The mechanisms regulating the dramatic re-organization of the X-chromosome upon silencing are unclear, however, SatB1/B2 are implicated in this process74. In thymocytes, the SatB1 protein is organized in a cage-like structure throughout the nucleus75 where it regulates gene expression through the anchoring of looped chromatin structures and the recruitment of chromatin modifying enzymes76,77. Upon induction of Xist expression in thymocytes and ESCs, Xist RNA accumulates in a region delimited by SatB1, and SatB1 depletion during ESC differentiation reduces the efficiency of X-inactivation74, although MEFs derived from SatB1/B2-null embryos display normal X-inactivation78,79, calling into question an essential role for SatB1 in the organization of chromatin and gene silencing during X-inactivation.

Despite the large-scale re-organization of the X chromosome during the course of inactivation, the existence of the two TADs encompassing the XIC does not change. However, specific intra-TAD interactions are lost upon X-inactivation, suggesting a random organization of the intra-TAD space within the Xi41, similar to that shown for long-range interactions with in the Xi by 4C analysis73. Alternatively, molecular ‘gluing’ of these TADs to the nuclear lamina could lead to a very limited interactome. Cell lines lacking G9a, an H3K9 methyltransferase, or Eed, an essential component of the Polycomb repressive complex 2, have no effect on the chromatin conformation or TAD structure within the XIC, suggesting that epigenetic modifications function downstream of TAD formation. In contrast, deletion of the TAD boundary region in the XIC, specifically between Xist and Tsix, resulted in the partial merger of neighboring TADs in mouse ESCs41, although cells lacking this TAD boundary are still capable of undergoing random X-inactivation upon differentiation80, leaving open the question of whether a specific organization of the XIC is required for X-inactivation.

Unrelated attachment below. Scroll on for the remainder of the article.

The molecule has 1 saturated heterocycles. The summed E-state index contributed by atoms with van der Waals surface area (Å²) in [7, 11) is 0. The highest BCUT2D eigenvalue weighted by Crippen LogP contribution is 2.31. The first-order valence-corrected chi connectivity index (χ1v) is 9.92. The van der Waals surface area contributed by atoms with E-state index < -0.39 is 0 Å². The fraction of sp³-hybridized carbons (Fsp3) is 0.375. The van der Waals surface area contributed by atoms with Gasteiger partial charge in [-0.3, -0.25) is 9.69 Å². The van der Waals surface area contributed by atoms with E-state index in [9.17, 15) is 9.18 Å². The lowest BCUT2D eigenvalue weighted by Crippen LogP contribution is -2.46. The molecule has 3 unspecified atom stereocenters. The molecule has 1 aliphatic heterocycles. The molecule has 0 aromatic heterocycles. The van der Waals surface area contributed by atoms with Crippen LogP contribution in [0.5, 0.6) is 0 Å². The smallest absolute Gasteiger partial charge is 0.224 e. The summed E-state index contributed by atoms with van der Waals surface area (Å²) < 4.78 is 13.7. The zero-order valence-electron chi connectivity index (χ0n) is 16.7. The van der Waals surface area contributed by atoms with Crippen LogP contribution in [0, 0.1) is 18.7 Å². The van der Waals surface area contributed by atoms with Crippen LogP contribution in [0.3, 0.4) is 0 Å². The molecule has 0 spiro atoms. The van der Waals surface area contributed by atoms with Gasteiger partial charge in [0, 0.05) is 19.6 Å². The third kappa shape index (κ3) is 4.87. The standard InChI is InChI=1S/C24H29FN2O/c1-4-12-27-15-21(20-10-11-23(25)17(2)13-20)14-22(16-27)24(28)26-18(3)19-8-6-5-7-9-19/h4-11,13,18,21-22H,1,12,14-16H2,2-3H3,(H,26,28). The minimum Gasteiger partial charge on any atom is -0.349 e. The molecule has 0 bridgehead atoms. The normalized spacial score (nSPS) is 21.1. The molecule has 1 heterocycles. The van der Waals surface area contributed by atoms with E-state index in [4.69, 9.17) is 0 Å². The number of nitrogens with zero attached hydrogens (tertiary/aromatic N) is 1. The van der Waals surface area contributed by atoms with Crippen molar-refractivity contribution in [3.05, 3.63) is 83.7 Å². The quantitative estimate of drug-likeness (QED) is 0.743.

Together, these data argue that X-inactivation is an essential developmental process that is associated with topology changes at various levels and may be a great model system to dissect the molecular mechanisms underlying genome organization and its dynamics during the course of differentiation. Notably, the 3D organization of the X-chromosome during Xi-reactivation events in vitro or in vivo, either in the context of somatic cell reprogramming81 or germ cell development82, has not been investigated.

Mechanistic insights into genome organization

Based on studies of promoter and enhancer interactions by DNA looping, it is clear that gene expression is facilitated and regulated through contacts of distal chromatin contacts. The mode and mechanism of action of enhancer elements has been the subject a large body of work over the years, and recent experiments have brought to light various molecular mechanisms underlying this phenomenon. In particular, the Cohesin complex – which, canonically, forms a ring around sister chromatids during mitosis83 - has been shown to play a major role in organizing DNA topology and affecting gene regulatory processes at the level of enhancer-promoter interactions. It was initially characterized at the developmentally regulated IFNG locus in T-cells where it is required for enhancer-promoter looping and expression of IFNG84, and at the H19/IF2 loci in humanized mouse cells where it is required for insulator activity85. Cohesin binding sites overlap significantly with CTCF binding sites genome wide8588, many of which are conserved across cell types and species47, leading to a model wherein CTCF-associated Cohesin localization is largely cell type invariant89 (Figure 1b,c), potentially explaining the conservation of TAD boundaries across cell types and species, as hypothesized by Dixon et al40,47.